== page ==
The case, heard in Springfield in early 1843, was argued before Judge Nathaniel Pope, who found that the only evidence, Boggs’ affidavit based on his own belief, did not establish fact.
The actors depicted a humorous bit of oratory by the Joseph Smith’s attorney, Justin Butterfield. The courtroom, on the second floor of the Tinsley Building, which still exists today, was packed because so many members of the public wanted to attend to get a glimpse of Joseph Smith.
Judge Pope allowed several young women to sit on either side of him on the bench, including his daughter, attorney Butterfield’s daughters and Mary Todd Lincoln, who had married Abraham Lincoln a few months earlier.
When he rose to speak, Butterfield reportedly said, “May it please the Court, I appear before you today under circumstances most novel and peculiar. I am to address the ‘Pope’ (bowing to the judge) surrounded by angels (bowing still lower to the ladies) in the presence of the holy Apostles in behalf of the Prophet of the Lord.”
The third extradition attempt was for alleged crimes including treason arising from the 1838 conflict with Missouri mobs.
In the hearing, held at Joseph Smith’s Red Brick Store in Nauvoo, Joseph was freed after witnesses testified of atrocities that had been committed against the Church members, culminating in their expulsion from Missouri.
Making introductory comments in addition to Justice Garman, Illinois Supreme Court Justice Anne M. Burke said the Joseph Smith depiction is the third in a series of annual trial events put on by the sponsoring organizations.
“In 2011, there was a retrial of Mary Surrat, the first woman executed by the federal government for her role in the assassination of Abraham Lincoln,” she said. “In 2012, Mary Todd Lincoln was also retried for her 1875 insanity hearing.” In that case, her only living son, Robert petitioned the court to declare his mother insane, due to her erratic behavior. The re-enactment last year spotlighted mental health issues that have application today.
Justice Burke added, “One of the primary purposes of these trial presentations is to educate the public about historical issues which have application to our modern-day lives. By studying our past we learn about our present and gather the necessary information to make informed decisions for the future.”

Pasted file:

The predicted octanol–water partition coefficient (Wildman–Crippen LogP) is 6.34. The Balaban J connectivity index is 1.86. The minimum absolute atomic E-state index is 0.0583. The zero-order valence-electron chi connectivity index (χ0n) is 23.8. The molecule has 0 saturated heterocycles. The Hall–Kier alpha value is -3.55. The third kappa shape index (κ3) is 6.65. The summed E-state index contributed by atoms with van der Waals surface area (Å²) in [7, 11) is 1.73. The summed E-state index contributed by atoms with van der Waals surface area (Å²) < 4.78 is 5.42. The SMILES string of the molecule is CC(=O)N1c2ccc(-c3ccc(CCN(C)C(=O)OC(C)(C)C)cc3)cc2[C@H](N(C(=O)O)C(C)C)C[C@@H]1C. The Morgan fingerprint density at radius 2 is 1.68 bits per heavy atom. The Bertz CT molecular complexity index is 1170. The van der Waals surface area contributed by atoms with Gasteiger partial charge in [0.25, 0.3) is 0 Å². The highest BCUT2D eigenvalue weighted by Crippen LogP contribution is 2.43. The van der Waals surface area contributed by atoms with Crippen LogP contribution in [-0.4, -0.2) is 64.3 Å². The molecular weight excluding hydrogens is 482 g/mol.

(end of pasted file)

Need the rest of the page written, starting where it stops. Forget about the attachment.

Equally important, she said, is to educate the state’s school children about history and the law. “This year, we have developed and will develop continuing curriculum materials on habeas corpus based on the Joseph Smith presentations. And if you’re a lawyer or a teacher, this event is available for continuing education credit. The Illinois State Bar Association is providing two hours of continuing legal education and the Abraham Lincoln Library is providing two hours of teachers credit.”
She added, “Our effort here this evening joins history and jurisprudence in the hope we can provide the public with a fuller understanding of the court’s role in preserving our individual rights.
The re-enactment will be repeated in an encore presentation Oct. 14 at the University of Chicago, along with the panel discussion. In addition to Brother Walker, other panelists are Jeffrey D. Colman, a prominent civil rights attorney who has represented prisoners at Guantanamo Bay; Sue E. Myerscough, an Illinois appellate judge; and Michael A. Scodro, the Illinois solicitor general.
Illinois attorney and state Board of Education chairman Gery J. Chico moderated the panel in Springfield. The moderator in Chicago will be David A. Strauss, professor of law at the university.
Three related events preceded the dramatization and panel discussion. On April 4, a roundtable discussion on Joseph Smith, habeas corpus and the Guantanamo Bay cases was held in the Senate hearing room at the Illinois State Capitol. On Sept. 24, experts on Joseph Smith and Church history were stationed at historic sites in Nauvoo to give presentations, and Elder Dallin H. Oaks of the Quorum of the Twelve spoke to a capacity audience at the Nauvoo Visitor Center about Joseph Smith.
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